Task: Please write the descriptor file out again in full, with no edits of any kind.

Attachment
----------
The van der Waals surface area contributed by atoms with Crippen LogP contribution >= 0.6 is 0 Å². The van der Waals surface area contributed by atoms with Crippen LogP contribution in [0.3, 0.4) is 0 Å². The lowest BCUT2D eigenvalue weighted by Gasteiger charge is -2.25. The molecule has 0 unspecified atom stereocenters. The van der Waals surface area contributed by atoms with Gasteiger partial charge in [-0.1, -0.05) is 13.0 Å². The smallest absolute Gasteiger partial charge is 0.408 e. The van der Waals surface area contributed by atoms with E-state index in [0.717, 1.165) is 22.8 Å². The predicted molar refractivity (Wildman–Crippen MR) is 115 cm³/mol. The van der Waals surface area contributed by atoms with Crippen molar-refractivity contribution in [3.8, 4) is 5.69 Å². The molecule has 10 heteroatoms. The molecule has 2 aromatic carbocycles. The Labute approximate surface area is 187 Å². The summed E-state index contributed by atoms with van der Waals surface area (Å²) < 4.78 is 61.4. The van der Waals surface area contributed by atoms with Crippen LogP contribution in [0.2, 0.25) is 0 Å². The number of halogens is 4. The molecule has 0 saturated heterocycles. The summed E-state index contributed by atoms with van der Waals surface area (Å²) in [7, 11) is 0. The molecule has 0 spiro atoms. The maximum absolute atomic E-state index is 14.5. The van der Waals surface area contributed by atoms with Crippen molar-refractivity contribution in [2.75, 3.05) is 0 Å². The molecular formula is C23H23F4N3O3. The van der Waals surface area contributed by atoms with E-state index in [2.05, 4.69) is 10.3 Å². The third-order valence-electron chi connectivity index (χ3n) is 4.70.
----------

The van der Waals surface area contributed by atoms with Crippen LogP contribution >= 0.6 is 0 Å². The van der Waals surface area contributed by atoms with Crippen LogP contribution in [0.3, 0.4) is 0 Å². The lowest BCUT2D eigenvalue weighted by Gasteiger charge is -2.25. The molecule has 0 unspecified atom stereocenters. The van der Waals surface area contributed by atoms with Gasteiger partial charge in [-0.1, -0.05) is 13.0 Å². The smallest absolute Gasteiger partial charge is 0.408 e. The van der Waals surface area contributed by atoms with E-state index in [0.717, 1.165) is 22.8 Å². The predicted molar refractivity (Wildman–Crippen MR) is 115 cm³/mol. The van der Waals surface area contributed by atoms with Crippen molar-refractivity contribution in [3.8, 4) is 5.69 Å². The molecule has 10 heteroatoms. The molecule has 2 aromatic carbocycles. The Labute approximate surface area is 187 Å². The summed E-state index contributed by atoms with van der Waals surface area (Å²) < 4.78 is 61.4. The van der Waals surface area contributed by atoms with Crippen LogP contribution in [0.2, 0.25) is 0 Å². The number of halogens is 4. The molecule has 0 saturated heterocycles. The summed E-state index contributed by atoms with van der Waals surface area (Å²) in [7, 11) is 0. The molecule has 0 spiro atoms. The maximum absolute atomic E-state index is 14.5. The van der Waals surface area contributed by atoms with Crippen molar-refractivity contribution in [2.75, 3.05) is 0 Å². The molecular formula is C23H23F4N3O3. The van der Waals surface area contributed by atoms with E-state index in [2.05, 4.69) is 10.3 Å². The third-order valence-electron chi connectivity index (χ3n) is 4.70.